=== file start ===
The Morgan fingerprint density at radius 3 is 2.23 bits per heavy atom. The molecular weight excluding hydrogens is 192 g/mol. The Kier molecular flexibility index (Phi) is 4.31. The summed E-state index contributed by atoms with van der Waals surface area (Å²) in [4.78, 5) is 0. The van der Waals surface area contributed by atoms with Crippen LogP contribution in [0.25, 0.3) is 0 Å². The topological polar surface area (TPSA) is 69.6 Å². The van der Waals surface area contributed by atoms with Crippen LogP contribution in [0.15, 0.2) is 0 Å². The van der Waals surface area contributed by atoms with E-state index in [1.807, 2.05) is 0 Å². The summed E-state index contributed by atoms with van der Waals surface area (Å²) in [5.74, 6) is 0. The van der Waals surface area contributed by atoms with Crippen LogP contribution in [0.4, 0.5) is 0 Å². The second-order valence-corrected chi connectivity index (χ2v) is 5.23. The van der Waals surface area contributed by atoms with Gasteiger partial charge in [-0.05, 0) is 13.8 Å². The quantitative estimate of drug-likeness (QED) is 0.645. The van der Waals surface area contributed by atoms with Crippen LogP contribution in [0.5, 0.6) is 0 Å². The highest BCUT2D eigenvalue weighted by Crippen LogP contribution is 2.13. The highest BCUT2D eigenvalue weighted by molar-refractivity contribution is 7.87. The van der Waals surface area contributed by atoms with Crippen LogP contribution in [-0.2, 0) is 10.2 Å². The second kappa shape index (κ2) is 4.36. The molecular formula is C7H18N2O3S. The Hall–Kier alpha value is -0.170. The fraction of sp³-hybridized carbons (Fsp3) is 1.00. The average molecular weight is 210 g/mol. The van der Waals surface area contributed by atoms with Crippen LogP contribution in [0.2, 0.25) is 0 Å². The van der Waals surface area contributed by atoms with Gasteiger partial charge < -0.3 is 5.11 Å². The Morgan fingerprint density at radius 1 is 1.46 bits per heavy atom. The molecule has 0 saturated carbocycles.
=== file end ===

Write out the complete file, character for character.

The Morgan fingerprint density at radius 3 is 2.23 bits per heavy atom. The molecular weight excluding hydrogens is 192 g/mol. The Kier molecular flexibility index (Phi) is 4.31. The summed E-state index contributed by atoms with van der Waals surface area (Å²) in [4.78, 5) is 0. The van der Waals surface area contributed by atoms with Crippen LogP contribution in [0.25, 0.3) is 0 Å². The topological polar surface area (TPSA) is 69.6 Å². The van der Waals surface area contributed by atoms with Crippen LogP contribution in [0.15, 0.2) is 0 Å². The van der Waals surface area contributed by atoms with E-state index in [1.807, 2.05) is 0 Å². The summed E-state index contributed by atoms with van der Waals surface area (Å²) in [5.74, 6) is 0. The van der Waals surface area contributed by atoms with Crippen LogP contribution in [0.4, 0.5) is 0 Å². The second-order valence-corrected chi connectivity index (χ2v) is 5.23. The van der Waals surface area contributed by atoms with Gasteiger partial charge in [-0.05, 0) is 13.8 Å². The quantitative estimate of drug-likeness (QED) is 0.645. The van der Waals surface area contributed by atoms with Crippen LogP contribution in [0.5, 0.6) is 0 Å². The highest BCUT2D eigenvalue weighted by Crippen LogP contribution is 2.13. The highest BCUT2D eigenvalue weighted by molar-refractivity contribution is 7.87. The van der Waals surface area contributed by atoms with Crippen LogP contribution in [-0.2, 0) is 10.2 Å². The second kappa shape index (κ2) is 4.36. The molecular formula is C7H18N2O3S. The Hall–Kier alpha value is -0.170. The fraction of sp³-hybridized carbons (Fsp3) is 1.00. The average molecular weight is 210 g/mol. The van der Waals surface area contributed by atoms with Crippen LogP contribution in [0.2, 0.25) is 0 Å². The van der Waals surface area contributed by atoms with Gasteiger partial charge < -0.3 is 5.11 Å². The Morgan fingerprint density at radius 1 is 1.46 bits per heavy atom. The molecule has 0 saturated carbocycles.